For a long time agriculture was the main industry in Kenilworth, however, in the first half of the 19th century, the manufacture of horn combs started, reaching its production height in 1830. There was a chemical works for making sal-ammoniac and Prussian blue, market garden produce, and a tannery and brickworks coming to the fore in the second half of the 19th century and into the 20th century.  With the close proximity to the railway line this allowed products to go to both Birmingham and London for sale. The sandstone quarries became a thing of the past with brick being used. A few small factories for the manufacturing of engineering parts and machine tools also started up in Kenilworth.
Coal was the fuel used at the time and had to be freighted into Kenilworth to the coal-yard sidings at Mill End.
With the coming of the railway, the branch line from Coventry to Leamington Spa via Kenilworth was completed in 1843 and the Kenilworth railway station was built in 1844 on Station Road.
The station was rebuilt and enlarged in 1883 with a new goods yard and a new signal box built in the triangular space between the old and new lines at the Common Lane junction.
In steam engines water had to be used to prevent the engine from overheating. The signal box at Common Lane did not have its own water supply and when a southward train stopped at Kenilworth station, they took in the cans, they were handed over, filled up, and returned to the signal box on the next northward train.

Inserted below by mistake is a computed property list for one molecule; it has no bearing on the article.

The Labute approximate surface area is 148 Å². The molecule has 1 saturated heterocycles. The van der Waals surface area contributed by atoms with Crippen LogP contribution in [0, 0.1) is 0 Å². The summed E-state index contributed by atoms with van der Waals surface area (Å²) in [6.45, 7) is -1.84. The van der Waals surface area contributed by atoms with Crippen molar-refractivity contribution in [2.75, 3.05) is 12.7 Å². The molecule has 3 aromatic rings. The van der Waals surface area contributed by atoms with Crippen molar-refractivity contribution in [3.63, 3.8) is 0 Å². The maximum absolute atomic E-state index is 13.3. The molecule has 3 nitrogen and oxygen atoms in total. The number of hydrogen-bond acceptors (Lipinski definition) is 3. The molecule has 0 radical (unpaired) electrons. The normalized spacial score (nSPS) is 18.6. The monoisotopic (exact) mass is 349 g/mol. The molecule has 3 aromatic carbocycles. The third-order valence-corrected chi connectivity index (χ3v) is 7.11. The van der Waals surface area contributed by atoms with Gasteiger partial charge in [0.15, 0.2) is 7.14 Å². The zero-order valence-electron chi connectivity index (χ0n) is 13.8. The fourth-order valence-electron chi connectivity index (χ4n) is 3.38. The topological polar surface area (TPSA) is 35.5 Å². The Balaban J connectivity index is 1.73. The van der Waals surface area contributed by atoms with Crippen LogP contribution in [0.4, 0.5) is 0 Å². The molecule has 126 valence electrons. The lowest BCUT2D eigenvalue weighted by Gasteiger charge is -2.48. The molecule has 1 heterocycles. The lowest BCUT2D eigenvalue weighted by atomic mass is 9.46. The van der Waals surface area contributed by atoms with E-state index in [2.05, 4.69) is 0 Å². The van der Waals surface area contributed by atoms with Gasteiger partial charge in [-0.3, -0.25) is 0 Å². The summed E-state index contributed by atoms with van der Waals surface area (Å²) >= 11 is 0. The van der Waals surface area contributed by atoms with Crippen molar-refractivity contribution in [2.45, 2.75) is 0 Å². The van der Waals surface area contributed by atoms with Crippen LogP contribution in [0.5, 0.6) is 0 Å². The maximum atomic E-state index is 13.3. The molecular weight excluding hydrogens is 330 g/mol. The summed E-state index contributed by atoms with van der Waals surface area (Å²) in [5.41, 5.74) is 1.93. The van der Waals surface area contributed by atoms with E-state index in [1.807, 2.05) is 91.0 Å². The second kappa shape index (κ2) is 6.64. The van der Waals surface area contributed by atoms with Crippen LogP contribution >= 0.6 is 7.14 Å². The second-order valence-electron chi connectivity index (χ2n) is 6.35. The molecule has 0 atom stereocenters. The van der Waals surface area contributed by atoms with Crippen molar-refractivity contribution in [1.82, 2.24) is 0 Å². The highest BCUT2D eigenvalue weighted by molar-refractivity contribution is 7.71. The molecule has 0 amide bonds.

The track and station was owned and operated by the London and Birmingham Railway Company, who subsequently merged with other companies to form the London and North-Western Railway.
The bridge over the line at Common Lane was constructed from sandstone extracted from the cutting dug for the track with the initial cost was £175,000. The line was extended in 1846 to the centre of Leamington with additional cost being incurred. The line proved successful and another branch line linking directly to the Coventry – Birmingham line was constructed. Subsequently, Kenilworth became a popular home for rich industrialists from Birmingham and Coventry who developed the residential area around the railway station. Their mansions however, were subsequently demolished to build housing estates after the First and Second World Wars.